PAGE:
1. Weave Silk
Weave Silk is a drawing tool that generates curves based on mouse or finger movement. It is definitely an interesting tool and has a nicely crafted interface. The interaction is also very satisfying; the user is able to create beautifully generated images with a few movements. The tool does seem a bit limiting though; it feels like I want to have more control over the movements, especially because there is an inherent symmetry to the curves you can create.
2. Tree Drawings by Tim Knowles
This project is not digital but it is definitely generative and I found it extremely interesting. The artist created a series of drawings by attaching pens to the branches of different trees and allowing wind and other natural factors to generate forms on canvases. As such, through the generation of this images, the artist is also recording and visualizing information about each tree, the environment they exist in and the time of year when these drawings were made.
3. L-Systems in Architecture by Michael Hansmeyer
For this project, Computational Architect Michael Hansmeyer designs a piece of architecture using L-Systems. I am intrigued by this idea of using L-Systems for different artist applications outside of the realm of modeling plant growth (my friend and I have been working on a project that also explores this idea). The artist’s project statement describes the project in context to seeing what is possible. I would be interested in further hearing his thoughts as to where such a building would work conceptually and how creating such buildings using L-Systems begin to inform both conceptually and functional spaces within.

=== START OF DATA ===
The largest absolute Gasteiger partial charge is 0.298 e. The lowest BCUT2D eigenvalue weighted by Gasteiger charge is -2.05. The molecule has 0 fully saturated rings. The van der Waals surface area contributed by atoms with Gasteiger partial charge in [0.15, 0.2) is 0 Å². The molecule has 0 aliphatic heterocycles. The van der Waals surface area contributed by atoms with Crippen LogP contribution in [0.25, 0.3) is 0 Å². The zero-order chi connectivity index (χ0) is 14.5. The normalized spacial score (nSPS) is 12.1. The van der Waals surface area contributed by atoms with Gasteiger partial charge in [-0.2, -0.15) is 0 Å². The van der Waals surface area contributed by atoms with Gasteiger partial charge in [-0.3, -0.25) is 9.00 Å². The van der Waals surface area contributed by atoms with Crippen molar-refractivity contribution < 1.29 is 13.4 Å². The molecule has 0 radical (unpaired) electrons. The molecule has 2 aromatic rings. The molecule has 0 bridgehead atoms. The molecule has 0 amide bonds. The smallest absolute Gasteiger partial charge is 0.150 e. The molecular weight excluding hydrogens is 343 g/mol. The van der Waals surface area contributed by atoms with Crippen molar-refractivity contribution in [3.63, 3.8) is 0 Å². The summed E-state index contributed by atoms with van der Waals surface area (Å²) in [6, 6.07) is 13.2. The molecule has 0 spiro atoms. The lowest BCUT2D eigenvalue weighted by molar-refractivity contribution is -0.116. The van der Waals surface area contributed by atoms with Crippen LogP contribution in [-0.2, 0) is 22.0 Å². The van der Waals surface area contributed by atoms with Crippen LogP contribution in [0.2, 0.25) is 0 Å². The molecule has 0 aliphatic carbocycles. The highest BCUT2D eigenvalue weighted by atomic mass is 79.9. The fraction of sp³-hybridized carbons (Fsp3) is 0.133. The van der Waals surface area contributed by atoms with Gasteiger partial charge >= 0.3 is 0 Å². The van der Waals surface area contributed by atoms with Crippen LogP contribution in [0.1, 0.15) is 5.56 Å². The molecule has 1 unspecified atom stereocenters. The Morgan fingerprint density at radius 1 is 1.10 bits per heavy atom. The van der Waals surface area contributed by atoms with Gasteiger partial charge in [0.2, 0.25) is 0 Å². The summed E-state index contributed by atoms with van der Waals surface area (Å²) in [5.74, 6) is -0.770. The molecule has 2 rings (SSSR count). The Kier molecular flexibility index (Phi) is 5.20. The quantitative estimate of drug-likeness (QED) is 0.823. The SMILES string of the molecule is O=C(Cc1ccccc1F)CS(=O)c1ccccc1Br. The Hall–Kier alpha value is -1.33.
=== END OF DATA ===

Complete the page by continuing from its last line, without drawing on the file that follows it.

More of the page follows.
4. H_Edge by Cecil Balmond
H_Edge is an exhibition by Cecil Balmond that I had the fortune of helping to install in the Carnegie Museum a few years ago. It is a amazing structure that consists of chains and metal ‘H’s that is help up by the tension between its components. It is not quite a generative project, as I believe the spaces created are planned out, at least to an extent, but the structure definitely strikes the observer as generative. Moving through the exhibit, new spaces are formed due to the reflectivity of the materials and the interactions between the structure’s elements.